Better risk-adjusted returns, a cultural paradigm shift towards investing with purpose, and a regulatory push make the rise of responsible investing an inevitability. In this article, we will elaborate on all key drivers and highlight how responsible investing is at the core of our investment management process.
Why is responsible investing relevant?
When talking about the growing relevance of responsible investments, three key drivers can be identified:
Evidence suggests that ESG-focused companies fare better economically, which is mirrored in financial markets by better risk-adjusted returns.
Sustainability is a structural force, a shift in our society’s mindset. With the help of technology and social media, consciousness about environmental preservation, climate action, and social responsibility has grown. This change in people’s mindset and values is also spilling over to the investment world, changing the way investors make investment decisions. We see that today’s investors are seeking to achieve not only a financial return, i.e. a profit, but also to channel their wealth in a way that makes a difference in areas that matter to them – a purpose. The consequence is an increased reward as doing well and feeling good come together. While the former is objective, the latter is subjective.
This is probably the one that is currently gathering the most momentum. Even before the pandemic, companies were already facing significant pressure from regulators to become more sustainable and more responsible for their actions. The corporate and finance world have key roles to play to support common political visions such as the Paris agreement or the United Nation’s Sustainable Development Goals (UN’s SDGs), and the pressure to do so is set to increase. The European Union’s sustainable finance and taxonomy efforts serve as a good example.
These three drivers underpin the relevance for us as a wealth manager. Our CEO, Philipp Rickenbacher, sees responsibility and sustainability as long-lasting catalysts of change in the finance world and states that “we truly strive to understand the world and to make meaningful and impactful decisions for the future, strongly so through sustainability. Finance can indeed change and sometimes even save the world.” Responsible investing marks a key theme of this decade’s secular outlook framed by our CIO Yves Bonzon. Both examples underpin our strong belief that responsible investing has become mainstream and will continue to shape the future of finance.
What is Julius Baer’s responsible investing approach?
Our investment process integrates the ESG perspective and has done so for many years. It has been and continues to be a journey of learning, refining, and extending. We believe that creating value sustainably requires a focus on cash flows and profits, and on responsible interactions with society as a whole. ESG is a toolset to better manage risks and generate long-term returns. We also believe that every individual has their own personal point of view, reflecting values and beliefs, and thus holistic wealth management should not make any moral judgments on behalf of investors. Moreover, financial markets always put a value on assets and to be mindful of valuations is key for performance. At a certain point, ESG risks can be adequately priced, in the same way ESG opportunities can be overpriced from a conscious investment perspective. Our approach to ESG integration focuses on risk and opportunity identification, raising awareness, increasing transparency, and avoiding exclusions. The responsible investing process is part of a holistic responsible wealth management framework, complemented by philanthropic services:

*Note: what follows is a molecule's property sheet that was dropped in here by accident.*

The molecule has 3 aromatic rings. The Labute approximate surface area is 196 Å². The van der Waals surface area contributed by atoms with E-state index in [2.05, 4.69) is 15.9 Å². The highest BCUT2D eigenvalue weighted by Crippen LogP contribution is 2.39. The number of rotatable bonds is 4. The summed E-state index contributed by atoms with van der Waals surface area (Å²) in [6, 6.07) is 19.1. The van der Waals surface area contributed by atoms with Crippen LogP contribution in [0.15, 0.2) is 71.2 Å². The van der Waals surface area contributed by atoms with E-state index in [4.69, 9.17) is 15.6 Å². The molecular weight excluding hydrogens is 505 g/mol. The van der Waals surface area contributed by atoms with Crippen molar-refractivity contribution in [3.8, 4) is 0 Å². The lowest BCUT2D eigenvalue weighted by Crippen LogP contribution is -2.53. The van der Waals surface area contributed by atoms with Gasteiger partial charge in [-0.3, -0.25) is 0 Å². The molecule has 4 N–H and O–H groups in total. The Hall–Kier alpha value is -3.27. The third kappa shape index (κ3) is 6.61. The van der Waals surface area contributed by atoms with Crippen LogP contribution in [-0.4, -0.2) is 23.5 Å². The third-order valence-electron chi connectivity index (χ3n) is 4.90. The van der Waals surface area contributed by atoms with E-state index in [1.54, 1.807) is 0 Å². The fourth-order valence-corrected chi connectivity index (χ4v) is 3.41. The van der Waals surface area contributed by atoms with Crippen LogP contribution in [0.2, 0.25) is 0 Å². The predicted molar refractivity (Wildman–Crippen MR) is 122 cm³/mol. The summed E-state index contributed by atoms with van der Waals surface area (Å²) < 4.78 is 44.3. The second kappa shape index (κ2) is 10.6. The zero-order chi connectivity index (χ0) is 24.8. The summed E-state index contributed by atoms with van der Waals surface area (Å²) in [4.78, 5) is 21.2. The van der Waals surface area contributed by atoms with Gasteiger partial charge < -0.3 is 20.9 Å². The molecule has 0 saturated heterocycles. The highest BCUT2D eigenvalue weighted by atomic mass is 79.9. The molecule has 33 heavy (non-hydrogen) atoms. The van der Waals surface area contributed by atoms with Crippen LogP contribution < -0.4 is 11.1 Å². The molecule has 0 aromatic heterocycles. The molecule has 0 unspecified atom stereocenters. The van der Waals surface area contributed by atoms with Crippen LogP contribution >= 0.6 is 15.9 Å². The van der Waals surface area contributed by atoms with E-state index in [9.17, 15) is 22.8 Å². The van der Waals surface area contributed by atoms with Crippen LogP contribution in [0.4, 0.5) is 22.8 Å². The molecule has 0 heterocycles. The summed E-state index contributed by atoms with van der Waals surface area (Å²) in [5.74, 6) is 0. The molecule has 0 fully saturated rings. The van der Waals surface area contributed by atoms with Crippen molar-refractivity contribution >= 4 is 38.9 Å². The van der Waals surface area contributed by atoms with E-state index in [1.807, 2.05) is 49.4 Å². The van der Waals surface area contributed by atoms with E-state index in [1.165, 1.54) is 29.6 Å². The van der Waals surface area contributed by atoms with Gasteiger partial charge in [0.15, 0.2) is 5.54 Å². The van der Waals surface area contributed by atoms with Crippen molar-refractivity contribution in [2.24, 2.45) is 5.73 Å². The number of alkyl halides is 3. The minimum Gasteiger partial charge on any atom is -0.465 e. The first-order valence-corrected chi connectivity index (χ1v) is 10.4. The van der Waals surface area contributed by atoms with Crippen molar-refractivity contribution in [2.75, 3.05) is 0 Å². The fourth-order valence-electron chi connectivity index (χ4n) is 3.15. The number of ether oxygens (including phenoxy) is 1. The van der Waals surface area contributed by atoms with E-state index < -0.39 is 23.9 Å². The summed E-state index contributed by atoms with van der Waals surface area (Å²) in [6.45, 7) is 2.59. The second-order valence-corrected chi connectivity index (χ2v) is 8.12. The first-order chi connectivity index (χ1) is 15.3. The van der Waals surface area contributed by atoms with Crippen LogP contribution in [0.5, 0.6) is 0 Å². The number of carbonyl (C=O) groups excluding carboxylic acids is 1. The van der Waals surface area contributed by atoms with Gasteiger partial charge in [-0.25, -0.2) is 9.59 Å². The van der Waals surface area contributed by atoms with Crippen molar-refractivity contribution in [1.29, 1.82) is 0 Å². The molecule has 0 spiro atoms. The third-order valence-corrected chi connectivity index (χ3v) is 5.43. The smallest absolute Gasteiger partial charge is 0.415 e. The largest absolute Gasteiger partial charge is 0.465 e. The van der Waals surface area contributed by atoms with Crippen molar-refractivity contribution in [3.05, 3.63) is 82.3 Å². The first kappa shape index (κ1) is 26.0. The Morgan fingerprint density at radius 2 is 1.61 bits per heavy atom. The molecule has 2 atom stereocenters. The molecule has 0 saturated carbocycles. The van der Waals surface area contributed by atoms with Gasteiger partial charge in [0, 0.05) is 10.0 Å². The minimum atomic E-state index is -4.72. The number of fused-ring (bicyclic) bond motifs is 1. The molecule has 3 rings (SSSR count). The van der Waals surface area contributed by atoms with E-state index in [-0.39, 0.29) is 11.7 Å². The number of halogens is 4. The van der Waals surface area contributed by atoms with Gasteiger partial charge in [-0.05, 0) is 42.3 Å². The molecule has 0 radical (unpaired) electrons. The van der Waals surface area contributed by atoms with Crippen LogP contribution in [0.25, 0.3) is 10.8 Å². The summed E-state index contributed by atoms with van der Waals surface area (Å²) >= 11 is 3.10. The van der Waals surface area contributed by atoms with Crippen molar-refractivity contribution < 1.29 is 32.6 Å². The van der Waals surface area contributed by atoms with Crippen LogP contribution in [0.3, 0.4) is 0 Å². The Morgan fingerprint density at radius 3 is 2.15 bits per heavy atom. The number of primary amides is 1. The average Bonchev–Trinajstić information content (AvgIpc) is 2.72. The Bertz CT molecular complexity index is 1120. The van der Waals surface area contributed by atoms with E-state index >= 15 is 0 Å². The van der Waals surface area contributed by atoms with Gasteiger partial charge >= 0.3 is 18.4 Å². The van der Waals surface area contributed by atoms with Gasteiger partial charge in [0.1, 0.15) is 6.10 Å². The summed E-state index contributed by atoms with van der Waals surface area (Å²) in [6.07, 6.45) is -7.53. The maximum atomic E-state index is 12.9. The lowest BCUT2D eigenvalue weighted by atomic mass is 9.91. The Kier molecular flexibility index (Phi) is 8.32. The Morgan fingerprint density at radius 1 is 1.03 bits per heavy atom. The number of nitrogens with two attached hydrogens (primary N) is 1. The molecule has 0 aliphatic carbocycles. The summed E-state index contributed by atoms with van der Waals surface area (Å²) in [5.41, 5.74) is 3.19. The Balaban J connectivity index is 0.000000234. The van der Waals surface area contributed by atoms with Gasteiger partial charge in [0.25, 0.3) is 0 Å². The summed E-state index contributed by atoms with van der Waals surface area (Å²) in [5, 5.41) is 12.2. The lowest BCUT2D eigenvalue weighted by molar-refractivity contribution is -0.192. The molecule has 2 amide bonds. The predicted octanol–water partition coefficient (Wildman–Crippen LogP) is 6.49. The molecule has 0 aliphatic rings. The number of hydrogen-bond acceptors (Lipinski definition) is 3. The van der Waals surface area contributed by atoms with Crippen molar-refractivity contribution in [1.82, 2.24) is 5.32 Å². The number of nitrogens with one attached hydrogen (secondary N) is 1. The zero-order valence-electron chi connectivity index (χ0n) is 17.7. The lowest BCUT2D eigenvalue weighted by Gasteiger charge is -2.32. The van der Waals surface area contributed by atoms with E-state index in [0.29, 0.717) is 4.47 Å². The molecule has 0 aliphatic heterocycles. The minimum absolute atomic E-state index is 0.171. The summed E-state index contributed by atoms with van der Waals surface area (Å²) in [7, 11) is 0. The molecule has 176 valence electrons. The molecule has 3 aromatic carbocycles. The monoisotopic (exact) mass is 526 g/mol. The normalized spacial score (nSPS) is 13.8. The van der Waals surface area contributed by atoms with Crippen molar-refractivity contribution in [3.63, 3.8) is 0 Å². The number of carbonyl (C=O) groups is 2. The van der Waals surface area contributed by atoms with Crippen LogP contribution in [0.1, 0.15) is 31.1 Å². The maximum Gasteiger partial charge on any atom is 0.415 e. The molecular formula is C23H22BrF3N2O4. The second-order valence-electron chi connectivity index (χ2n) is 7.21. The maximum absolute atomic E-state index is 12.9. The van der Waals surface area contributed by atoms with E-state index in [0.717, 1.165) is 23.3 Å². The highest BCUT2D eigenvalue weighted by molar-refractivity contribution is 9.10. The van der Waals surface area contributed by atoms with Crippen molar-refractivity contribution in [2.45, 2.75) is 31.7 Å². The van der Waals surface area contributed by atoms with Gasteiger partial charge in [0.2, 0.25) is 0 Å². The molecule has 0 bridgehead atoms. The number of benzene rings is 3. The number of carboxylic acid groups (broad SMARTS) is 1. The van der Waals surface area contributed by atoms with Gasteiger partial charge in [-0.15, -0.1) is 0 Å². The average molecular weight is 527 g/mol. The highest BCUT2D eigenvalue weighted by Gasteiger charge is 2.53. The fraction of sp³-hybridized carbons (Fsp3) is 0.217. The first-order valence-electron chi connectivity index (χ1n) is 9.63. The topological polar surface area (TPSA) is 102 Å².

1. We screen our universe with ESG data sourced from independent providers
Each objective, spotting ESG laggards/leaders, or instrument that serves a specific purpose, has its own methodology (a set of criteria).
2. The Responsible Investment Committee validates the data signals
While all ESG risk cases are subject to validation, only specific ESG opportunity cases need to be validated. The committee engages with the experts to understand how the ESG perspective is embedded in their assessment. The validation confirms the instruments’ specific characteristics. So-called ‘red flags’ identify ESG laggards and meaningful risks. ‘Sustainable’ as a characteristic defines ESG leaders that show sustainability in their products and services and responsibility in their business practices. ‘Impact’ identifies instruments that seek to generate both a financial return and measureable positive impact on society or the environment. The remaining companies are defined as ‘responsible’ given the ESG integration process.
3. The alignment of instruments to individual preferences and means
An investor’s objective tends to reflect different takes on sustainability. While ‘sustainable’ instruments can be core building blocks of a diversified portfolio, ‘impact’ instruments are rather satellites. Philanthropy brings the highest degree of a “do good” element, but it is a service, and not a financial investment.
The final selection is straightforward; only instruments with a positive recommendations make it to a portfolio. The reward to investors is both in the sense of doing well, i.e. the high likelihood of long-term performance, and of feeling good, i.e. emotional benefits due to the alignment of the portfolio with personal values and beliefs.